On this day in 1901, the physicist Werner Heisenberg was born. Probably.
Yes, I know - you loyal followers and friends of Nigeness deserve better than a lame joke, but early December finds me once again caught up in a workstorm so fierce that it's even engulfing this Day of Rest (hollow laugh) and diverting altogether too much of my mental activity from more pleasurable channels. Normal service will, I hope, resume before long...

Wednesday, 1 December 2010

Read This Book

I've just finished reading what I am pretty certain is a great novel. The surprising thing about is that it was published as recently as 1965, and that nobody on this side of the pond seems to have so much as heard of it. I only learned of its existence from references on American literary blogs (especially Patrick Kurp's) but didn't get round to buying and reading it until now. John Williams's Stoner is an old-fashioned novel which tells the life story of one man from childhood to death in a straightforward linear narrative. What holds the attention - and it is quite riveting, impossible to skip or speed-read - is the delicate skill with which Williams builds his character, traces the events (internal and external) of his life and paints in the people important to him.
William Stoner is born into a dirt-poor farming family in Missouri, gets sent to the state university to study agriculture, but changes tack when he falls in love with literature and learning, and embraces the academic life. He suffers a succession of disappointments: a misguided marriage estranges him from his family, then in turn from his wife and daughter; his career is stymied when he makes an implacable enemy at the university; and his belated discovery of new, true love is doomed to a premature end. And yet, despite all this, Stoner is, in the end, in his stoic way, a triumphant figure. By the time of his death, the reader - this reader anyway - feels that he not only knows but loves him, and is unlikely to be left dry-eyed.
It's hard to pin down quite how Williams brings Stoner so completely and compellingly to life. I guess it is just the old-fashioned virtues of close imaginative attention and accurate (at the deepest level) prose - unshowy but perfectly modulated - along with a delicate, tender honesty. Williams is clear-sighted, lucid and - when it comes to Stoner - loving. Though he is technically in the position of omniscient narrator, he keeps himself entirely out of the picture - as I said, this is old-fashioned, no-nonsense storytelling. But it works miracles. All I can say is: Read This Book.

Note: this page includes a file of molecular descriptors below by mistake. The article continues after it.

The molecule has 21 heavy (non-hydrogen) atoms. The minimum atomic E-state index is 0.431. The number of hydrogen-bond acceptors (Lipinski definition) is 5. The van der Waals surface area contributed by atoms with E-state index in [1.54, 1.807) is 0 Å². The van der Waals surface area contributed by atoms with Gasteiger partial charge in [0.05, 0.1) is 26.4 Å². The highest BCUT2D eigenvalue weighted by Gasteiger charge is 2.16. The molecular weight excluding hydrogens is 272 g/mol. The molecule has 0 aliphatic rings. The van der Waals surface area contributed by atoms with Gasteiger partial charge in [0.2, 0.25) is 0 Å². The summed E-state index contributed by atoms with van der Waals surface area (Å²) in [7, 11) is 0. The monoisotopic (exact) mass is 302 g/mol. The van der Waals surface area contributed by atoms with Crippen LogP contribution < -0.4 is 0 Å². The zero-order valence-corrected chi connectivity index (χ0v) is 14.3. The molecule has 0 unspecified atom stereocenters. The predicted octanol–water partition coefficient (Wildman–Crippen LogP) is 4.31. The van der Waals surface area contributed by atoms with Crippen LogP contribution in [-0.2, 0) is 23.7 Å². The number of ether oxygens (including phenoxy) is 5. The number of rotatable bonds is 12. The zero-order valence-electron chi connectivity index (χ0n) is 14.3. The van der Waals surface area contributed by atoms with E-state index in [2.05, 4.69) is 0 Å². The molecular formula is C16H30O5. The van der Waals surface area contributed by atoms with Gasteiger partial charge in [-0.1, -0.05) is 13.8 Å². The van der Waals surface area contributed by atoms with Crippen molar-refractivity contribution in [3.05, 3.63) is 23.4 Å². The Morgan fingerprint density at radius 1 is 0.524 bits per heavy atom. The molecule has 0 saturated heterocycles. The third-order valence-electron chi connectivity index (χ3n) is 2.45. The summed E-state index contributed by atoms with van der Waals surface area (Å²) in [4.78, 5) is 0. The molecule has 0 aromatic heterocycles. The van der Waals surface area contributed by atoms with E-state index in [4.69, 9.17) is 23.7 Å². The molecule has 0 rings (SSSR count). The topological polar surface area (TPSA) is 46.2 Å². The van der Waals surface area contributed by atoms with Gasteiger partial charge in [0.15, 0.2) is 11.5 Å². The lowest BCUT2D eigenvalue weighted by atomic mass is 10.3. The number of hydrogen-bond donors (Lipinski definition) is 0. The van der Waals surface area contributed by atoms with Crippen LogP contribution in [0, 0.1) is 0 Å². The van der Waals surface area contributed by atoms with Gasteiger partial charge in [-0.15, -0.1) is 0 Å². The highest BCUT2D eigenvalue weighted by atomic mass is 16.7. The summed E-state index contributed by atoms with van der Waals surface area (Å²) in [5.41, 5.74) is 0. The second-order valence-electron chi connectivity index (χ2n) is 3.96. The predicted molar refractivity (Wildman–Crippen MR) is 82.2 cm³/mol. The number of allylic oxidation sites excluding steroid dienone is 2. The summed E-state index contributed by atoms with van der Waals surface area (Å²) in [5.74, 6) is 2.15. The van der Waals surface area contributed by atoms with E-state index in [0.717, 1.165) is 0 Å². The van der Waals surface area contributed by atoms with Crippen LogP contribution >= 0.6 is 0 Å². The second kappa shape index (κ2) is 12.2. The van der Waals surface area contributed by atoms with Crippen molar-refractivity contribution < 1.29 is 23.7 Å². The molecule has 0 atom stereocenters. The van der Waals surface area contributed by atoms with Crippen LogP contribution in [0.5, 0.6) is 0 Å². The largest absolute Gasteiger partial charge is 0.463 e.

Monday, 29 November 2010

Underrated Great: Osbert Lancaster

Thanks to my old pal Bob Crowe and his merry band of Tube strikers, I enjoyed a brisk walk this morning from Victoria to Kensington. As I was going up Pont Street, with its rows of tall, elaborately gabled mansions in red brick and terracotta, the phrase 'Pont Street Dutch' came into my head. It was coined, along with other similarly useful descriptive phrases (Stockbroker Tudor, Bypass Moderne, etc), by the great and much underrated Osbert Lancaster. This cartoonist and illustrator, author, art critic, stage designer and light-touch historian of English architecture and taste was not only versatile but extremely productive, and he made it all seem quite effortless. Everything he did was done with delicate wit and irony; he took nothing - least of all himself - very seriously, and his work was never less than entertaining. All of these qualities are, of course, precisely those that lead posterity to underrate you, and so it has been with Lancaster. His many books offer (among other things) a thoroughly enjoyable, satirically tinged introduction to English building design, the development of towns, the ways of the aristocracy and the vagaries of English taste, Lancaster's elegant prose matched by equally elegant and fabulously accomplished draughtsmanship. There is really no one like Lancaster for reducing a building to its essentials - his line is amazingly assured - and at the same time expressing its character (see, for example, Pillar to Post and Home Sweet Homes). And he is just as effective in townscapes (Drayneflete Revealed, Progress at Pelvis Bay, etc) and in his pastiche portraiture (The Littlehampton Bequest). His books are simply delightful things to leaf through - and most of them can be picked up amazingly cheap in charity shops, secondhand bookshops, or online. Surely they will one day become collectible - but for now I'd advise snapping up any that you see.